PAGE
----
Stop American Censorship

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The rhetoric is panicky because as we’ve seen so many times, what seems reasonable is so rapidly abused.

If you’re in the US, please take a moment to call your representative and let them know you’re against this.

Former Senator Chris Dodd — now head of the Motion Picture Association of America — says that China censors its Internet, so we can too:

“When the Chinese told Google that they had to block sites or they couldn’t do [business] in their country, they managed to figure out how to block sites.”

These are the voices our lawmakers listen to.  If we’re going to win, we need to drown them out before TOMORROW’s committee vote on SOPA.   

What’s even worse, is when Chris Dodd was serving in Congress, he had this to say:

Tell the Chinese government that will no longer censor information with Google’s consent. And should the Chinese government not find that acceptable, then would shut down its operations. I understand that you’ve already moved all of your search records out of China, to prevent them from being turned over to the Chinese government. But what better way to affirm Google’s commitment to the free flow of information as a human right, than to send this message to a nation with the largest population in the world?

So, Mr. Dodd dances with the girl whose brung him.

More on Mr. Dodd’s mouth and how he’s able to talk out of both sides of it:

TechDirt has lots of good info on SOPA and why it is evil as well:

And just so you know, this shit is happening now.

After you call, you can go back to whacking off.  I promise. :-)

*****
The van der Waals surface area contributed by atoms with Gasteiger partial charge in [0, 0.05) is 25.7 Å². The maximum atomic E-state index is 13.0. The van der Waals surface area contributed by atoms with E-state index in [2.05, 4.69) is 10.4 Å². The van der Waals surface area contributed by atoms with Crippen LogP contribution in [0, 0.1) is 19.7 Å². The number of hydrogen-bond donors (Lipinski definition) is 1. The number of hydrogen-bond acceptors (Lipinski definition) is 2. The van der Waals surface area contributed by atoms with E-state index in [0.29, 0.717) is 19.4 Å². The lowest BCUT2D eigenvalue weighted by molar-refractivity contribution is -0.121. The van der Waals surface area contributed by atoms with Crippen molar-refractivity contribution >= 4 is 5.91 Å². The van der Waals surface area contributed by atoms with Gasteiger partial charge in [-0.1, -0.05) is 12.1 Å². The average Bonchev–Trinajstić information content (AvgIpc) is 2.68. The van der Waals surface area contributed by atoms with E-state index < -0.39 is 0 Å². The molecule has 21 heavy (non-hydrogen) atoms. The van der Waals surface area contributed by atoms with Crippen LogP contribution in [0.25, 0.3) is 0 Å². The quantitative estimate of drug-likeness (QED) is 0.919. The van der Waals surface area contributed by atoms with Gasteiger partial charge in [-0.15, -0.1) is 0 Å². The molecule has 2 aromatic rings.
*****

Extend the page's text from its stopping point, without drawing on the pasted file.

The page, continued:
2 thoughts on “Stop American Censorship”

  1. You guys have some brass balls to post this when the industry whose content you piggy-back off of and who you accept advertising dollars has gotten eviscerated from content theft. You seriously think the government would need a copyright-protection law like this to shut down what they would consider politically-problematic websites? Or are you just regurgitating the Chicken Little chickenshit that the billionaires in Silicon Valley who benefit to the hilt by online content theft and stand to lose via stronger copyright protection are spewing out there to the hordes of web-sheep?

    1. Bottom line, I think it’s bad law. I think the law is too broad and too poorly written and too sloppy to implement in its present state. DNS isn’t meant to behave in the ways this law wants.

      I don’t want the government to have the powers it wants to grant itself.

      YouTube is a haven for copyright infringement. So the government can just decide to take it off-line? What about all the NON infringing content? Tough shit? Does a content creator have to police every site they use for distribution to make sure that there’s NO opportunity for copyrighted material to be posted without the copyright owner’s consent, since a single infringement can knock an entire site off line, taking my self-generated content with it?

      Ask the folks what it’s like to have your webstore knocked off-line because ONE of the 84,000 users on the site posted infringing material, and the Dept. of Homeland Security (what the fuck are they even doing involved?)

      Ditto the folks – they’re ASKED to post material by the copyright owners and they lose their site for a year and no one will talk to them about it; records are sealed, dockets are hidden… What the fuck?

      Twitter’s general counsel makes a compelling argument as to why this overbroad:

      The way they’ve fucked up the current domain seizures doesn’t fill me with confidence that they have the tools or knowledge to actually do the job correctly — due process anyone? — so why would I want to grant them the power to wield that anyway?

      I am no fan of content theft, and I absolutely agree it has all-but-destroyed the porn industry…. but I don’t think this particular law is the solution.

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